So there you have it. A few principles to keep in mind when appealing to Baptist history. Again, this doesn’t settle the debate over CN. I’d have more to say about that, and perhaps I will in this space or elsewhere. But in meantime, here’s some homework: go read Andrew Fuller’s excellent sermon on Christian Patriotism (and Michael Haykin’s clarification about its historical context and place in Fuller’s overall thought).
At several different points in his monumental three-volume Jesus of Nazareth, the late Pope Benedict XVI contrasts the kingdom that Jesus preached with that of the ancient Zealots. According to Ratzinger, Jesus “left no room for political or military interpretations of the Messiah’s activity” (II: 181). Jesus’ cleansing of the temple signals his fight against “a politicization of the faith that would see God’s constant protection of the Temple as something guaranteed” (II: 20). Jesus comes not as a revolutionary but with the “gift of healing.”
Ratzinger knew all too well the dangers of confusing the kingdom of Christ with the kingdoms of this world. As an adolescent, he saw it firsthand in the terrors of the Third Reich. As a young professor, he saw a different kind of political idolatry in the Marxism of the student movements. As Prefect and Pope, he continued to battle the relio-political syncretism of Liberation Theology.
And so Ratzinger sees the kingdom of Christ–a kingdom of suffering love–as a direct confrontation to all attempts to bring about God’s work by dint of political action. Indeed, he sees the cross as the definitive end of every unholy alliance of religion and politics. “Through the message that he proclaimed, Jesus had actually achieved a separation of the religious from the political, thereby changing the world: this is what truly marks the essence of his new path” (II: 169). The cord was decisively severed at the cross: “Only through the total loss of all external power, through the radical stripping away that led to the Cross, could this new world come into being” (II: 171).
This separation of the religious and the political does not mean, of course, any kind of quietism in the face of injustice. Benedict quite obviously continued to defend the Church’s social teaching and to proclaim it prophetically and courageously to the world. The faith has political implications, to be sure. But Ratzinger’s point is that the kingdom does not advance by political means. Its work is of a different order, that is, an heavenly and eternal one. “My kingdom is not of this world,” our Lord confessed on this sober day of trial and suffering.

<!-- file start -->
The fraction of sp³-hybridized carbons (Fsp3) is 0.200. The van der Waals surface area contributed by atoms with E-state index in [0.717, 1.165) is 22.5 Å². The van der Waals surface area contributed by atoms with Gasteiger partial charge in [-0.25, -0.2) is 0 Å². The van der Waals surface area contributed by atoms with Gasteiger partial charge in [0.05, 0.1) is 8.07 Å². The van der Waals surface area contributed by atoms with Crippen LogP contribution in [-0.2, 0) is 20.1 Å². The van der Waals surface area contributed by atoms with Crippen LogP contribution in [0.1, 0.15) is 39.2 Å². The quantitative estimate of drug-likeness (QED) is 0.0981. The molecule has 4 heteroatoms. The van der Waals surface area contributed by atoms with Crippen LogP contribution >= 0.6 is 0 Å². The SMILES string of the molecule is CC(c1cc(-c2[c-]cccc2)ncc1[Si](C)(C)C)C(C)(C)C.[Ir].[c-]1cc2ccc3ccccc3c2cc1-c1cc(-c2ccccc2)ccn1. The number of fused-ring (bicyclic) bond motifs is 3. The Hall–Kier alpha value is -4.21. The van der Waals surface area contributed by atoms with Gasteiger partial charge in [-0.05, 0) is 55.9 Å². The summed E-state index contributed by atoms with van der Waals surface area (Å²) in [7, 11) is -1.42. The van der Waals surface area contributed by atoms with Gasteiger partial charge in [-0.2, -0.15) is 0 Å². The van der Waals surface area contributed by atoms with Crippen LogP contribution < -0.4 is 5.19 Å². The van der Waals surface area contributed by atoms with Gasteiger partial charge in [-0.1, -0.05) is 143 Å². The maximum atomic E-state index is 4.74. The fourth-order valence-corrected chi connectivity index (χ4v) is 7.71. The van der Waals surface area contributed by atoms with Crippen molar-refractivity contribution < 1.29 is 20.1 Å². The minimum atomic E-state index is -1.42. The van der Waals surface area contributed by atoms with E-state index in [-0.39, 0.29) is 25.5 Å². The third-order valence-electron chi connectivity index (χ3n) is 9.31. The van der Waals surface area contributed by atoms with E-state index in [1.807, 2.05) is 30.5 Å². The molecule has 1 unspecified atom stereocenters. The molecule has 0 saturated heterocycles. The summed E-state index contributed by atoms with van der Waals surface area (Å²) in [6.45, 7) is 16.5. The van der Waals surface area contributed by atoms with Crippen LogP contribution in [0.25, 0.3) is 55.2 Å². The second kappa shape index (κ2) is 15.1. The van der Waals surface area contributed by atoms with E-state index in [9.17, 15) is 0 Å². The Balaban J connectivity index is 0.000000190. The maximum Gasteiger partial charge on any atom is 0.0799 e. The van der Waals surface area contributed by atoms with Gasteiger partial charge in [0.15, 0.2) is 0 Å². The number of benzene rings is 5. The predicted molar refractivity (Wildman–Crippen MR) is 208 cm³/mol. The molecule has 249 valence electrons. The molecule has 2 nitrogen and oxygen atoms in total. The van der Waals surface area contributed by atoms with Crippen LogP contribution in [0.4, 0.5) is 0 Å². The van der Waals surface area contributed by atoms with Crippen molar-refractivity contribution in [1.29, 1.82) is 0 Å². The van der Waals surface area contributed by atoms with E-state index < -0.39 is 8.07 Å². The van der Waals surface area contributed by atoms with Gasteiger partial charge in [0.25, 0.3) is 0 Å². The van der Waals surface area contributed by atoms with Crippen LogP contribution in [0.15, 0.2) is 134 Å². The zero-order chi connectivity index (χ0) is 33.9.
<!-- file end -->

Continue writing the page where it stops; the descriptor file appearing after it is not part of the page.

Too many today seem to miss this point. As B.B. Warfield once remarked, one of the most pernicious errors in the history of Christian thought is the notion what when Jesus said, “My kingdom is not of this world,” what he actually meant is that it is. But Jesus was not a Zealot. That option was open to him in first century Judaism. But he didn’t take it. He proclaimed and embodied a completely different sort of kingdom: a kingdom of self-giving, suffering love. He subverts our natural assumptions. Power is found in weakness. Victory is found in defeat. Life is found in death. And that is how he brings healing to the world on this Good Friday. Transformation cannot be coerced from without. It must be established within the heart of man: the kingdom of God is within you (Luke 17:21). The change we needed couldn’t be effected in Pilate’s Praetorium nor on the Palatine Hill, where the emperor Tiberius reigned, nor on Washington’s Capitol Hill, for that matter. It could only be founded on the hill of Golgotha, with all of its shame and ignominy and all of its glory and grace.
This episode is a conversation with Fr. John Behr of the University of Aberdeen. We discuss his transition from St. Vladimir’s Seminary to the University of Aberdeen (2:35), how to read John’s Gospel (4:00), the authorship of John’s Gospel (9:13), John as “the high priest of Pascha” (16:22), the relationship between the Gospel accounts of the Lord’s Supper (27:00), the fuller meaning of “it is finished” (28:44), and recovering the ancient Easter (52:45). Buy John’s books.